PIECE OF PRIVATE PURCHASE SOLDIER’S HIGH RIBBED KNIT SHIRT FORT PEMBINA, NORTH DAKOTA

$395.00

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Item Code: 1052-1111

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Excavations at Fort Pembina in anaerobic soil conditions have yielded a number of expected and rare finds giving a glimpse of the material culture of a small US army frontier post during the Indian Wars. This includes a mix of issue uniforms and gear showing the issue of Civil War surplus transitioning into later experimental and issue patterns as well as lots of privately purchased items used by the garrison.

This is the remains of a high-ribbed knit shirt worn and later discarded by a member of the garrison. It is light brown color now, likely a shift of color, and shows holes, tears, and missing pieces, but clearly shows the nature of the fabric and much of the neck opening that was bound with fabric and secured at bottom with a large rectangle and a large figure “8” line of stitching, as well as two of the buttons used to close it. This seems clearly to be a privately purchased shirt used by a soldier to supplement his allotment of issue clothing, perhaps for extra warmth. Needless to say, it is hardly the sort of thing that would be preserved by a soldier as a memento of his army life, or even recognized by a collector as related to the frontier army, even though it may have been common and unremarkable to soldiers at the post. Army issue shirts had little going for them either in style or comfort. This likely dates 1870-1895, though early troops at the post were using Civil War gear and knit shirts are known to have been both issued and worn during the Civil War, and we do not know of any extant examples for comparison.

Situated in the Red River Valley in North Dakota near the Canadian border, Fort Pembina was established in 1870 and in operation until 1895. Trading posts existed earlier in the area as part of the fur trade, and the first U.S. military post there was temporary- manned by a detachment of Minnesota troops in 1863-1864 following the 1862 Sioux uprising. In March 1870 a new fort was established south of the Pembina River and about 200 yards west of the Red River, completed by July and named in honor of Gen. George H. Thomas. The name was changed to Fort Pembina in September and the initial garrison consisted of two companies of the 20th US Infantry. Their main duty was to provide security for settlers worried about Sioux returning south from Canada, but the troops were more occupied with escorting boundary surveys along the Canadian border and preventing Fenian raids heading north into Canada.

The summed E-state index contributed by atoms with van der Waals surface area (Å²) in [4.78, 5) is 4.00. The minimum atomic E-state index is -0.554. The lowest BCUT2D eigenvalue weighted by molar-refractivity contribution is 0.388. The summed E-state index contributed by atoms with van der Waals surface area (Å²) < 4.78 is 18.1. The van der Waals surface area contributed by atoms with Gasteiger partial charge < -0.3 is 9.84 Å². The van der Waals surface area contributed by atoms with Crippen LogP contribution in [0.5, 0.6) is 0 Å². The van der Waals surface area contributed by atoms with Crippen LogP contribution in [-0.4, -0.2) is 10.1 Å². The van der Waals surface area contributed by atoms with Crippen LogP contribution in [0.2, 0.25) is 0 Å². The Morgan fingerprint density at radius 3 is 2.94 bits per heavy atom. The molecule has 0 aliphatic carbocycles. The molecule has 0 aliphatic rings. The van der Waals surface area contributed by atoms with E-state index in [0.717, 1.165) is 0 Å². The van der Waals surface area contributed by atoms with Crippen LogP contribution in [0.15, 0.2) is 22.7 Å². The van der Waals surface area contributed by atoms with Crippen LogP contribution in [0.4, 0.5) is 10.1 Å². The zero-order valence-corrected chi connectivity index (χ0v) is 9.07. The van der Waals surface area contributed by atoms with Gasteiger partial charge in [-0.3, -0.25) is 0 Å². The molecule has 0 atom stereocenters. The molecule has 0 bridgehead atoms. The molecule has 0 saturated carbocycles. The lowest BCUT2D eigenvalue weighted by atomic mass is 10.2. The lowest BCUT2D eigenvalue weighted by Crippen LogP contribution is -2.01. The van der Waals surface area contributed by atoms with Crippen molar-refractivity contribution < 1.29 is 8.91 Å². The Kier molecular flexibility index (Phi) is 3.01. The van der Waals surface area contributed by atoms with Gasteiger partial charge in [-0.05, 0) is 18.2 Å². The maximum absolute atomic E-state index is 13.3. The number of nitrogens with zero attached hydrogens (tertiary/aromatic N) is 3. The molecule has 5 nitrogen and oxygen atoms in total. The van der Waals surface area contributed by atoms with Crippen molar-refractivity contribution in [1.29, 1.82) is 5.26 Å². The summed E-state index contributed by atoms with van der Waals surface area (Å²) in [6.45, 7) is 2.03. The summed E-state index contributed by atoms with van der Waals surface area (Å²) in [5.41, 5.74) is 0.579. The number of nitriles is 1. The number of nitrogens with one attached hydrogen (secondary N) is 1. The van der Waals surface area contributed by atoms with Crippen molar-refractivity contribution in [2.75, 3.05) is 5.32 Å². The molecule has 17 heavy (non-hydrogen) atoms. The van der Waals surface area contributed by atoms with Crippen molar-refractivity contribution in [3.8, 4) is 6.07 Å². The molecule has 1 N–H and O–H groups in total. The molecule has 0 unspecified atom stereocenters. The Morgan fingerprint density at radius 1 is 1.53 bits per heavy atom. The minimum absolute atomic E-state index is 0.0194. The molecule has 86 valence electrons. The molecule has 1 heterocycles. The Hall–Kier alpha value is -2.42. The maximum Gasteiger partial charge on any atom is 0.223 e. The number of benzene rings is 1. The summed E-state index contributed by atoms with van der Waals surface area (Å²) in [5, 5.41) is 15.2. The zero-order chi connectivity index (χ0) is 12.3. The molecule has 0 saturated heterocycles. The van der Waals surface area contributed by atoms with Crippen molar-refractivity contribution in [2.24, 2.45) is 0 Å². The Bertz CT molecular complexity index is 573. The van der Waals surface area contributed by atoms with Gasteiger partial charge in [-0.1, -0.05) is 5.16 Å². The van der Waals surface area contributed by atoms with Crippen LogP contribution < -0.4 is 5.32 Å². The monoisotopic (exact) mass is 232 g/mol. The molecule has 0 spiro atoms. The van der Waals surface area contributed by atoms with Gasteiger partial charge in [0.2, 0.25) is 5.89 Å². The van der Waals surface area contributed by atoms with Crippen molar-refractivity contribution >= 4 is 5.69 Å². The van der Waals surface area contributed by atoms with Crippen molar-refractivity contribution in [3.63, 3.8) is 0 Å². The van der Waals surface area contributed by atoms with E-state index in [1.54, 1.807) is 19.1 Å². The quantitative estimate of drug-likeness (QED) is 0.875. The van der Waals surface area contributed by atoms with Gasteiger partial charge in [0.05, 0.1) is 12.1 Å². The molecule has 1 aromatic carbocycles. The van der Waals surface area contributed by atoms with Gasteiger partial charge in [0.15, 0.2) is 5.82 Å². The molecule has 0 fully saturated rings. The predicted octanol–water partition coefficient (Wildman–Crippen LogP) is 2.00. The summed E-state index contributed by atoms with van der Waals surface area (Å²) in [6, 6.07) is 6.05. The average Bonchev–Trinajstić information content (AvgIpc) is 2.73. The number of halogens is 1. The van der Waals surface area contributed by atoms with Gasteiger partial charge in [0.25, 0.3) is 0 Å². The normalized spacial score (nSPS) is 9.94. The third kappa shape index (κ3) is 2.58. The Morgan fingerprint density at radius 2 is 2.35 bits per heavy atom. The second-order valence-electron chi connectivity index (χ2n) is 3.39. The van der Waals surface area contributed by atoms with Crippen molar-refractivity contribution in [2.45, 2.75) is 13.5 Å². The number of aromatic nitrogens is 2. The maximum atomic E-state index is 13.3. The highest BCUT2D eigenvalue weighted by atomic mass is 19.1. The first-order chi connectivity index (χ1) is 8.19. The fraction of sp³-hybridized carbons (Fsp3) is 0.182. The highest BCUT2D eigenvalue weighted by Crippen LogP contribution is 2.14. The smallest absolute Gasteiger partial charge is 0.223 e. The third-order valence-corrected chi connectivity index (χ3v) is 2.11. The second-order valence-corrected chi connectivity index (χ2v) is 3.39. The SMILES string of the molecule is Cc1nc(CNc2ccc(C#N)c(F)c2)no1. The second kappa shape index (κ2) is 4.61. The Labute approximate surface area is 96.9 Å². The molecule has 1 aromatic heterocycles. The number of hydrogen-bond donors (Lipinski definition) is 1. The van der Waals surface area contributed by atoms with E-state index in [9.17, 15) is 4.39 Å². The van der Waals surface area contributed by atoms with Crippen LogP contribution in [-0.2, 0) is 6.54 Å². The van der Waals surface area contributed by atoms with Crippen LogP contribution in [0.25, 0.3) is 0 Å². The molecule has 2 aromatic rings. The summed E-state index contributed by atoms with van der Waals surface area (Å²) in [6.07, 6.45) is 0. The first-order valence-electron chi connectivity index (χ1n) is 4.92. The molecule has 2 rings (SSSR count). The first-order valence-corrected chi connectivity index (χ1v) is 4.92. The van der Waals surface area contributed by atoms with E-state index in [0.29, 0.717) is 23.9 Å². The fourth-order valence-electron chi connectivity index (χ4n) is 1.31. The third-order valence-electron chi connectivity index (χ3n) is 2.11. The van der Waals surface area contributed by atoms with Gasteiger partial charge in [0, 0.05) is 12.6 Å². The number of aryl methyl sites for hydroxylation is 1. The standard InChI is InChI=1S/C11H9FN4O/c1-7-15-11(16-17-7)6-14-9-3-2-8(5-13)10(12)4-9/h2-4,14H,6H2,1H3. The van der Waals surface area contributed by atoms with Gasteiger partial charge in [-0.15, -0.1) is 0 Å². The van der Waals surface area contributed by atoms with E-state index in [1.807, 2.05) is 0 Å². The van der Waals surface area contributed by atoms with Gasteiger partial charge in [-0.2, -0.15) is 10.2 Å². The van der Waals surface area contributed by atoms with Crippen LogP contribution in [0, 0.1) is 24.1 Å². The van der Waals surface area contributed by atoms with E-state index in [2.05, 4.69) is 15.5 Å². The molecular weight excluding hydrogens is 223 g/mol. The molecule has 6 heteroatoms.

The fort included enlistedmen’s barracks, officers’ quarters, guard house, ordnance storehouse, company kitchen, root house, laundress’s quarters, quarters for civilian employees, hospital and hospital servant’s house, a barn for the “hospital cow,” quartermaster and commissary offices and storehouse, stables, wagon shed, etc. The garrison reached peak strength in 1878 af 200, but the average was about 125 enlisted men and 8 officers. An October 1885 return listed 97 men, 2 field pieces, 1 mountain howitzer, 100 rifles, 19 pistols, 23 mules, and 9 wagons. By 1890 the post had just 23 men, and after an 1895 fire destroyed some 19 buildings it was decided to abandon the fort rather than rebuild, the last detachment left in September. The property was turned over to the Interior Department and later sold in 1902.

This is in very good condition for an excavated piece, displayable, rare, and has a tight provenance to an Indian War post garrisoned by the U.S. army during 1870s and 1880s Indian Wars.  [sr][ph:L]

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